Calvin and Hobbes comic strip by Bill Watterson

Calvin and Hobbes has been popular with our family lately, even more so than The Peanuts, and it’s easy to see why. Meet Calvin, a six-year-old INTP with a curious perspective on the world, and his tiger-friend Hobbes (did you get the reference?). They invent transmogrifiers and build monstrous snowmen just to mess with Dad’s head. Through the antics of these two companions, Watterson blurts out realities of life, asks tough questions, gets people to be honest about their doubts, and even pokes fun at Marxist philosophy.

The thing writers can learn from Calvin and Watterson alike is to look at the world through a child’s eyes. Isn’t this the very essence of storytelling? It’s our job to tell things as they are, but with a spin or some new lesson that makes readers think differently about the world we live in. Rarely do people ever stop and ask, “Why is this the way it is? What if it was different?” Asking the important questions is not only the job of the child or the genius, but also the writer. So let’s do our job.

Happy writing.

The Humor of Walter Mitty

Two notes. One: Spoilers for The Secret Life of Walter Mitty will follow, and this is one movie that you don’t want spoiled. Two: When you watch the film, know that I’ve only seen it on VidAngel (similar to ClearPlay), and from what I’ve heard, I don’t recommend watching this one without filters. Go watch it on VidAngel, and then come back so we can chat!

I admit it- our family did not watch this movie until a few months ago. Honestly, I had zero interest in watching a remake of anything without Danny Kaye- even though I hadn’t even seen the original. Thanks to the debaucherous nature of too many modern films, I had no interest in a movie about a “Secret” anything. That is, until I found out that it was a rejuvenated family movie about a guy whose overactive imagination takes him on an unforgettable journey. Well. That sounded like a writer-friendly concept, so I watched the movie.

And it was indeed spectacular, yet not in the way you would expect. While I found the plot, development, and cinematography to be exemplary, none of these basic components of storytelling truly stood out. What stood out to me was the masterful use of humor.

That particular week, I had been informally studying the rules of good comic relief. I forget the names of the various sources I read, but from them I gleaned one crucial principle:

Humor, like any other component of a story, should tie into the larger picture.

It’s the same general idea as with romance or any other subplot. Putting something into a story just because the audience might like it is simply glorified mob rule, not storytelling. Subplots have to be relevant- sometimes even indispensable- to the main plot, and funny subplots are no exception.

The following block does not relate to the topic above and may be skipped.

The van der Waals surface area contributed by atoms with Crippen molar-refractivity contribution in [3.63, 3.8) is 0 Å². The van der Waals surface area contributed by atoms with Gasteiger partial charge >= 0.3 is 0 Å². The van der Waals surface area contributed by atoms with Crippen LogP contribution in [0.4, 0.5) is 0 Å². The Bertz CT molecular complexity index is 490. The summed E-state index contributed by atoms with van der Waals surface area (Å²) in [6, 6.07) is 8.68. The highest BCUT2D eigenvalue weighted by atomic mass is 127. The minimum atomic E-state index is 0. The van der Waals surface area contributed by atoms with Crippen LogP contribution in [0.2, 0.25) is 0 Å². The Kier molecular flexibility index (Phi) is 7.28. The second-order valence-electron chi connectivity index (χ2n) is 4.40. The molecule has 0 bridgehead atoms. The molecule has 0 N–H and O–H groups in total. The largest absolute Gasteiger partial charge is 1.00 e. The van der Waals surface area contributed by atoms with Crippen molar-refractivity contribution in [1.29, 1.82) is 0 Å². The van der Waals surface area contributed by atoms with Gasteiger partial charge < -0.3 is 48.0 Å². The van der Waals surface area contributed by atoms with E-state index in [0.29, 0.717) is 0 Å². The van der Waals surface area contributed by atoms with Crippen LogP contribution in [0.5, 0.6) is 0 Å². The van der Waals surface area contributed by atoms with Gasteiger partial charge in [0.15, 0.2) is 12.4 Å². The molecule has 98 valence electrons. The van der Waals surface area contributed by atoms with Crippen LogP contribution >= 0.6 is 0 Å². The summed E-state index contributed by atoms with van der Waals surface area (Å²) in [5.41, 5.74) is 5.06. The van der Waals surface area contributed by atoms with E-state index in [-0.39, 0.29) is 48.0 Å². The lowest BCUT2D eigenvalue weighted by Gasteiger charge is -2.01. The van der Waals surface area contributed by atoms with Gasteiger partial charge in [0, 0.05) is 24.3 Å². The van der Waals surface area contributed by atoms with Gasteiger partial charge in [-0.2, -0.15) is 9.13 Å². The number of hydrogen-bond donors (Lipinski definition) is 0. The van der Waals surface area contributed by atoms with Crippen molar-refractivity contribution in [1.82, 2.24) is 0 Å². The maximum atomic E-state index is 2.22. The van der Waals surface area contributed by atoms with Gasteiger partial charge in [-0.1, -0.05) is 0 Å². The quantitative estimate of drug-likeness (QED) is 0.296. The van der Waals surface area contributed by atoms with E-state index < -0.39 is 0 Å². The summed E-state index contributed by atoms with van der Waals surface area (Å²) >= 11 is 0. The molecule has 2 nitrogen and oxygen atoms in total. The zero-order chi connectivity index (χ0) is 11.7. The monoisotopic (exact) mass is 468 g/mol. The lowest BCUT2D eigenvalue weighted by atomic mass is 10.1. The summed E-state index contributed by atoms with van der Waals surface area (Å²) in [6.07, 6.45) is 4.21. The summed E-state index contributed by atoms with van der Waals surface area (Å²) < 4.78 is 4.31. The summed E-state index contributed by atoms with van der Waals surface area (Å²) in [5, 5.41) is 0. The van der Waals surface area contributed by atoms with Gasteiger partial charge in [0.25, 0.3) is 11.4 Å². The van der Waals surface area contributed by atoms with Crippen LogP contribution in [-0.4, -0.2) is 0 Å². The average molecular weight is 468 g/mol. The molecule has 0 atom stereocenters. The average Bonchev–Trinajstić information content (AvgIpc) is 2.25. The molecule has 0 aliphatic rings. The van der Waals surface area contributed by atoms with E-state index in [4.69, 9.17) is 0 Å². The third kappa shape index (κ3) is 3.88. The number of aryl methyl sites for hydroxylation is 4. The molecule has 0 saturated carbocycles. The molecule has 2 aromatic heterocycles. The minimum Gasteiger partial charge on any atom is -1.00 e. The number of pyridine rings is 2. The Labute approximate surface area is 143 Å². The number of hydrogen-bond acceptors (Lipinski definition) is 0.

Back to Walter Mitty. The story’s primary source of humor is a secondary character named Todd Maher, a support techie from eHarmony who faithfully works to fix up Walter’s page and find him a date. During Walter’s outrageous journeys throughout the world, Todd continually calls Walter with commonplace updates and questions about his webpage. Walter might just have come through the craziest of ordeals: sailing on a ship on icy seas with only a few grumpy Norsemen for companions, or maybe riding with a drunken pilot on a helicopter in a storm, to name a few. It doesn’t matter to the faithful Todd. Nor to the audience; we can’t help laughing with some relief when the phone rings and Walter hears “Hello! It’s Todd, from eHarmony!”

But irony and catharsis aren’t the only roles Todd fills. This seemingly meaningless humor device comes into play in the main plot near the end of the movie. (Mild spoilers.) After so much time out of the States in an ungoverned country, Walter cannot legally enter Los Angeles unless somebody who knows him personally can tell the police that he is the real Walter Mitty. But- guess who had mentioned that he lives in LA? Right. Todd from eHarmony. Even as the audience laughs at this ironic work of fate, we are saying to ourselves, “Ah. So that’s why Todd and eHarmony are in this story.”

It’s a seemingly simple thing, but the more you think about it, the more you realize just how artfully the writers wove this plot. Yes, they made people laugh, but they also added a little playfulness to lighten the intense scenes. They fixed a logical problem without resorting to deus ex machina. And besides all this, they wove one more lesson into the theme: everyone has a purpose and a part to play, and everyone you meet has the potential to be a valuable friend. Even Todd from eHarmony.

Yep. That’s how we do humor, folks.

Have you seen this brilliant film? What tips have you learned for successfully working humor into a story?